To get the full cultural experience, you don?t just watch the show. You watch the watchers too.

    Breaking wind at lookitmoves@gmail.com

    Follow the official LOOK! IT MOVES! twitter feed at http://twitter.com/lookitmoves for thoughts and snark on media and pop culture, stuff for future columns and stuff I may never spend a whole column writing about.

    Look! It Moves! Adisakdi Tantimedh

  2. #2
    Bleeding Cool Peter G's Avatar
    Join Date
    Sep 2012
    Location
    The Monastery Of Pimps, Chicago outpost
    Posts
    6,414

    Default

    I have to disagree. The only real parallel I will accept is Skyler as Lady Macbeth, and I'm not even sure about that.

    If Breaking Bad is copying Shakespeare, I think it's Hamlet. The show is just focusing on Claudius (Walter White) instead of Hamlet (Jesse Pinkman).

    I would like to submit the following as evidence --

    Mike was Jesse's father figure. More than Walt, he cared for Jesse and looked out for him. The scene where Jesse is pacing around the living room after Mike's death wondering what happened bears a striking resemblance to Hamlet. You even have Badger and Skinny Pete joking around, filling the roles of Rozencrantz and Gildenstern. He slowly sees through Walt/Claudius' lies to know the truth, putting him into an emotional spin and bordering on madness as he wrestles with what to do. (Walt is "the King," after all.) The most recent episode ends with Walt/Claudius deciding to do something about this pesky little defier of his rule before he exposes what he did. The end of Hamlet featured lots of poison going around, and we still have the ricin out there.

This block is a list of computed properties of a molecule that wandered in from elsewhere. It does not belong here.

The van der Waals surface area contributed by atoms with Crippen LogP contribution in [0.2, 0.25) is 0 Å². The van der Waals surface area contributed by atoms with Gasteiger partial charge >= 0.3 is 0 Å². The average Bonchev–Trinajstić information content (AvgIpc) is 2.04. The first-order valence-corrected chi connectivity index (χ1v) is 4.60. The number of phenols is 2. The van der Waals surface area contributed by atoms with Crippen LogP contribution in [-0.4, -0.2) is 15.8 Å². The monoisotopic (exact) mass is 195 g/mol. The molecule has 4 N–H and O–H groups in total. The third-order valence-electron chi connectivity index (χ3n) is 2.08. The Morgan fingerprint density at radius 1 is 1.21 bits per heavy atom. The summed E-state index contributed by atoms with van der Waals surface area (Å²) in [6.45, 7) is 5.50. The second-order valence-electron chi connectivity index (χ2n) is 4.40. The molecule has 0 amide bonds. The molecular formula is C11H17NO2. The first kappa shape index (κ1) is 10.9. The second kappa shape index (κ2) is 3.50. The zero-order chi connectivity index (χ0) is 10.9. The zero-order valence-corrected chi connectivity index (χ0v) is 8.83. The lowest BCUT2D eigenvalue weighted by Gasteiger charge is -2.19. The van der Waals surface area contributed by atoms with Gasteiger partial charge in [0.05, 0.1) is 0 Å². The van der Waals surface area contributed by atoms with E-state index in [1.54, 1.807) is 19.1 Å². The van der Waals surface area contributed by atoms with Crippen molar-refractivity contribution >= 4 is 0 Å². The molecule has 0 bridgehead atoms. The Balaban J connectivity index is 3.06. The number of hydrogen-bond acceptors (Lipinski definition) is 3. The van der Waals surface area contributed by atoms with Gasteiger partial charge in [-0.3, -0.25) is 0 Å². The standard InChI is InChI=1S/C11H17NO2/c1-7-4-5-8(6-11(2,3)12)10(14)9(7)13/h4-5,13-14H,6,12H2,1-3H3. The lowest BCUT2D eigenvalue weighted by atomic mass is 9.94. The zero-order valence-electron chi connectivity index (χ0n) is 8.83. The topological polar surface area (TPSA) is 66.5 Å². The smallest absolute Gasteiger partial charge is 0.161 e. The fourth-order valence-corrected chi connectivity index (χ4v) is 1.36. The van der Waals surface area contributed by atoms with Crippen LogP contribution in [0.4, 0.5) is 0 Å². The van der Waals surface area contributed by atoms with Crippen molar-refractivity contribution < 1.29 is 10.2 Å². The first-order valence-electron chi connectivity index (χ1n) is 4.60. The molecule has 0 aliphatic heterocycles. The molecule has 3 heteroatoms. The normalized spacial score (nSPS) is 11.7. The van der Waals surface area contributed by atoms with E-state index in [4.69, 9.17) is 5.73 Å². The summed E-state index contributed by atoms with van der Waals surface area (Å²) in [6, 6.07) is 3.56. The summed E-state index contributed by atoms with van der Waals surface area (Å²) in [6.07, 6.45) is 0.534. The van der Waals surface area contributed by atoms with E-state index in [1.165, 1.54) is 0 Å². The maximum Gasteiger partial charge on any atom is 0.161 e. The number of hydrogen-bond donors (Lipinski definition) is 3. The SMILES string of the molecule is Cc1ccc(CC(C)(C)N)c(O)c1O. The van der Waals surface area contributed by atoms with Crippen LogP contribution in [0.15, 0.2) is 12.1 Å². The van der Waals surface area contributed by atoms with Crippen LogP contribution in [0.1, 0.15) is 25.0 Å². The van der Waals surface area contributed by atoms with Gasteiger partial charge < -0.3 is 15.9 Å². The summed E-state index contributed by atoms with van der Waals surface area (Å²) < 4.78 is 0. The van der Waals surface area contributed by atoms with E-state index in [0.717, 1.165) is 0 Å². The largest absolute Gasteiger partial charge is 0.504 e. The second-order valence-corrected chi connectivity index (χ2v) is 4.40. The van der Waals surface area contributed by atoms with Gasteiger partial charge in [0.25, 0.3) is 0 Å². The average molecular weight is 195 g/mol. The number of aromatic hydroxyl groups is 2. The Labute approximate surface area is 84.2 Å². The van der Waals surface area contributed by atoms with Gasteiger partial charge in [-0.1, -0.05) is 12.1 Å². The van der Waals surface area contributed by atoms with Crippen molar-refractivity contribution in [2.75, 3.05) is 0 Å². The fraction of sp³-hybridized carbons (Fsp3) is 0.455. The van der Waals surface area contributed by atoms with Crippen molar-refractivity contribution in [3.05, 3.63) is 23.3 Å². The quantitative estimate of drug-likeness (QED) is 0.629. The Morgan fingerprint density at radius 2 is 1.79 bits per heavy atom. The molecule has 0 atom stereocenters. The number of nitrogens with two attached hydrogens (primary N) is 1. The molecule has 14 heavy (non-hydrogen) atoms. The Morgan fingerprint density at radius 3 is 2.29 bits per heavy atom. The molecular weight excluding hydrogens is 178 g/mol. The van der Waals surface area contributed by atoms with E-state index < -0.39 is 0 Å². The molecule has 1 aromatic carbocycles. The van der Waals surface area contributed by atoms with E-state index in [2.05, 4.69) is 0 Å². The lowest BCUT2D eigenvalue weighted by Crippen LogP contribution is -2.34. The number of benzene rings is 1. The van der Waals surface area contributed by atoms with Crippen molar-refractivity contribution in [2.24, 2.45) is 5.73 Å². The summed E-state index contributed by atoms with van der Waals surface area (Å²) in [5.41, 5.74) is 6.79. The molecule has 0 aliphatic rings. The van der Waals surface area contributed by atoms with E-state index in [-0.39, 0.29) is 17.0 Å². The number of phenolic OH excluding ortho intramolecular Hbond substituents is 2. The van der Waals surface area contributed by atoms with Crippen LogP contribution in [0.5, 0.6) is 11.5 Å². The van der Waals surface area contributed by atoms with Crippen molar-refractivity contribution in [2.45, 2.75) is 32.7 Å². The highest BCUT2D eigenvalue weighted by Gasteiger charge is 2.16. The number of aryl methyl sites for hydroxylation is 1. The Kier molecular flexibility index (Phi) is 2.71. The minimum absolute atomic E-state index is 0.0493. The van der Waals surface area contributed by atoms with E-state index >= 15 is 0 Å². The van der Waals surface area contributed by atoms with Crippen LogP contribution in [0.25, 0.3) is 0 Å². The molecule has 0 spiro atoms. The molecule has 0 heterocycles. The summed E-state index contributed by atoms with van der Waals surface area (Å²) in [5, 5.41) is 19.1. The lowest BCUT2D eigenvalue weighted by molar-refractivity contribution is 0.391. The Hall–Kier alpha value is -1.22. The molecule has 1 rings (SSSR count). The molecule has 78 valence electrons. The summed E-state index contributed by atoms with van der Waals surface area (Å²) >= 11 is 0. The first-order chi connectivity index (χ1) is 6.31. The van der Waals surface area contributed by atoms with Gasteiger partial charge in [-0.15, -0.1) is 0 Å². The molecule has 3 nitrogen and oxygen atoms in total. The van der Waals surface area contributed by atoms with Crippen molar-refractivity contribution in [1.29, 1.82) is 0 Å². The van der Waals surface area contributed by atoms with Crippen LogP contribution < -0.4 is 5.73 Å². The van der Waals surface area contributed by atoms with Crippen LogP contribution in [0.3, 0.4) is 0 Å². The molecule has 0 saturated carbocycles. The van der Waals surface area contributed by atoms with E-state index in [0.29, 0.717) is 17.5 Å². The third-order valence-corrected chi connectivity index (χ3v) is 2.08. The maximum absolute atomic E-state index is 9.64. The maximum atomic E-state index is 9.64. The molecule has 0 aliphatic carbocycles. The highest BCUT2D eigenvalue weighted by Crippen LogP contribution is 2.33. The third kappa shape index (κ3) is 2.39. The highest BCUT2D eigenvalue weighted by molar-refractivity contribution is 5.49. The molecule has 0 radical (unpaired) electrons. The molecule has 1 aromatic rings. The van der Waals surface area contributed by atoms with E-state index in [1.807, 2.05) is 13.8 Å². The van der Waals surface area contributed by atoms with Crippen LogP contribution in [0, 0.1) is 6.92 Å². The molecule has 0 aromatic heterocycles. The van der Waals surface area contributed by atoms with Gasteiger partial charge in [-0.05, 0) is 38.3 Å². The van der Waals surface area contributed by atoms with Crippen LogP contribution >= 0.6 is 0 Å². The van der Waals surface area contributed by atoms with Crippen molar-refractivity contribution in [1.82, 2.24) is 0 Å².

Jane would be Ophelia, drowning to death but on her own vomit instead of in a river. (I'm still uncertain if Jane's father would be Polonius or Laertes.)